This way you can use hidden infrastructure, powered remotely by your LV transformer, all the while honing your art and improving your craft. :)

NightLightingFX
02-25-2009, 10:18 AM
James,
To clarify, the fixtures you mentioned use a 12v MR16 lamp right. These would be an alternative to Eddie's "Lightolier"? I am guessing the difference between the "Contrast" and the Lightolier is the size. Are the "Contrast" fixtures expensive?

I am wondering about expense because I am trying to break in with some builders. Lets face it the "Lightolier" is way too expensive for builders to consider at least in my market.
~Ned

Lite4
02-25-2009, 10:22 AM
Nice! Thanks for the link James. I copied it to my favorites for reference when I need one. I appreciate you posting it.

INTEGRA Bespoke Lighting
02-25-2009, 10:36 AM
James,
To clarify, the fixtures you mentioned use a 12v MR16 lamp right. These would be an alternative to Eddie's "Lightolier"? I am guessing the difference between the "Contrast" and the Lightolier is the size. Are the "Contrast" fixtures expensive?

I am wondering about expense because I am trying to break in with some builders. Lets face it the "Lightolier" is way too expensive for builders to consider at least in my market.
~Ned

Yes Ned, they use 12V MR16 lamps. Contrast is a really innovative manu. of recessed lighting products. They have a huge range of products available in many different series. I prefer their 3000 series offerings as they have some of the nicest, low profile, metallic (and marine grade) trims on the market. The reference I provided above is for a simple recessed can and socket that can be wired into your LV transformer. As such it is very inexpensive (around $10 CAD.) The trim would be any one of a number they make, std. prices. Check out Contrast Lighting online.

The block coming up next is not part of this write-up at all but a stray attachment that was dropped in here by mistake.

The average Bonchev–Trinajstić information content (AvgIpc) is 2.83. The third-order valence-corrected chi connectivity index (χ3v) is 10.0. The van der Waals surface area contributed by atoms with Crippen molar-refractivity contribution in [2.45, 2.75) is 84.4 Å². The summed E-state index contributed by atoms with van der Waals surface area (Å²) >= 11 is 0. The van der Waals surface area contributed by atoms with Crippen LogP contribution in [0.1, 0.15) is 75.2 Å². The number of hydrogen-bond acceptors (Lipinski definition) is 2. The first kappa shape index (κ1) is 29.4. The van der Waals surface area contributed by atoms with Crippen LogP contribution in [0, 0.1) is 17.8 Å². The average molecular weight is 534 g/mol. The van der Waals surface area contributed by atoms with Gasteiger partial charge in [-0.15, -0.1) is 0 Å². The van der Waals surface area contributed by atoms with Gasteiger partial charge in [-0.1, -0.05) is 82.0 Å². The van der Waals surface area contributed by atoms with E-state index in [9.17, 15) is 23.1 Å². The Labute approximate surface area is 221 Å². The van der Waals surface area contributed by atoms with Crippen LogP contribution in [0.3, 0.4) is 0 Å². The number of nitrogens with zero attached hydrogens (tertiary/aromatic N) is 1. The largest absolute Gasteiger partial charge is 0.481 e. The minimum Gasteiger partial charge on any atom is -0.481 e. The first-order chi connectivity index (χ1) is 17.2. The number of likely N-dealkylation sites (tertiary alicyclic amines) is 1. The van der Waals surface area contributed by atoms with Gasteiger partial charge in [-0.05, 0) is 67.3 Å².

Nice! Thanks for the link James. I copied it to my favorites for reference when I need one. I appreciate you posting it.

No problem Tim. The Contrast product line is made here in Canada and is very comprehensive. I especially like their 3000 series of pots and trims as they offer small diameter, low profile, deep regressed, fully adjustable trims in a wide array of metallic and colour options. Even Marine Grade trims now for outdoor applications. I have specified and installed thousands of these over the years. I find their options far superior to those from Halo or Lightolier.

http://www.contrastlighting.com/en/prod.htm#312inches

NightLightingFX
02-25-2009, 11:00 AM
Thanks James, good info

NiteTymeIlluminations
02-25-2009, 03:37 PM